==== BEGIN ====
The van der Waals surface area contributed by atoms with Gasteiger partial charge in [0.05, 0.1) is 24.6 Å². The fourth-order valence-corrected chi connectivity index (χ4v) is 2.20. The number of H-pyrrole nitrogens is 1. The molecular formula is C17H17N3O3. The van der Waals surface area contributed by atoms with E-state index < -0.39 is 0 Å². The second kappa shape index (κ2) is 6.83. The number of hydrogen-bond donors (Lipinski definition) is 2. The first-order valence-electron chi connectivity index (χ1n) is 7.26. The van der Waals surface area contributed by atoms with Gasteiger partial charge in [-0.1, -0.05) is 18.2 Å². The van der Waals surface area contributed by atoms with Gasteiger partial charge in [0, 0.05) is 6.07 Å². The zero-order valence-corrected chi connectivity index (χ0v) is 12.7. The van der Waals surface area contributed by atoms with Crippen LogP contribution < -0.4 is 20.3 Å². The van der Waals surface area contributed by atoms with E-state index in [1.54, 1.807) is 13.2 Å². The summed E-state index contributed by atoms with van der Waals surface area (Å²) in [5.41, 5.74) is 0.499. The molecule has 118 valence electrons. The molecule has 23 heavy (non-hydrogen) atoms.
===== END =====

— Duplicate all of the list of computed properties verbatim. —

The van der Waals surface area contributed by atoms with Gasteiger partial charge in [0.05, 0.1) is 24.6 Å². The fourth-order valence-corrected chi connectivity index (χ4v) is 2.20. The number of H-pyrrole nitrogens is 1. The molecular formula is C17H17N3O3. The van der Waals surface area contributed by atoms with E-state index < -0.39 is 0 Å². The second kappa shape index (κ2) is 6.83. The number of hydrogen-bond donors (Lipinski definition) is 2. The first-order valence-electron chi connectivity index (χ1n) is 7.26. The van der Waals surface area contributed by atoms with Gasteiger partial charge in [-0.1, -0.05) is 18.2 Å². The van der Waals surface area contributed by atoms with Gasteiger partial charge in [0, 0.05) is 6.07 Å². The zero-order valence-corrected chi connectivity index (χ0v) is 12.7. The van der Waals surface area contributed by atoms with Crippen LogP contribution < -0.4 is 20.3 Å². The van der Waals surface area contributed by atoms with E-state index in [1.54, 1.807) is 13.2 Å². The summed E-state index contributed by atoms with van der Waals surface area (Å²) in [5.41, 5.74) is 0.499. The molecule has 118 valence electrons. The molecule has 23 heavy (non-hydrogen) atoms.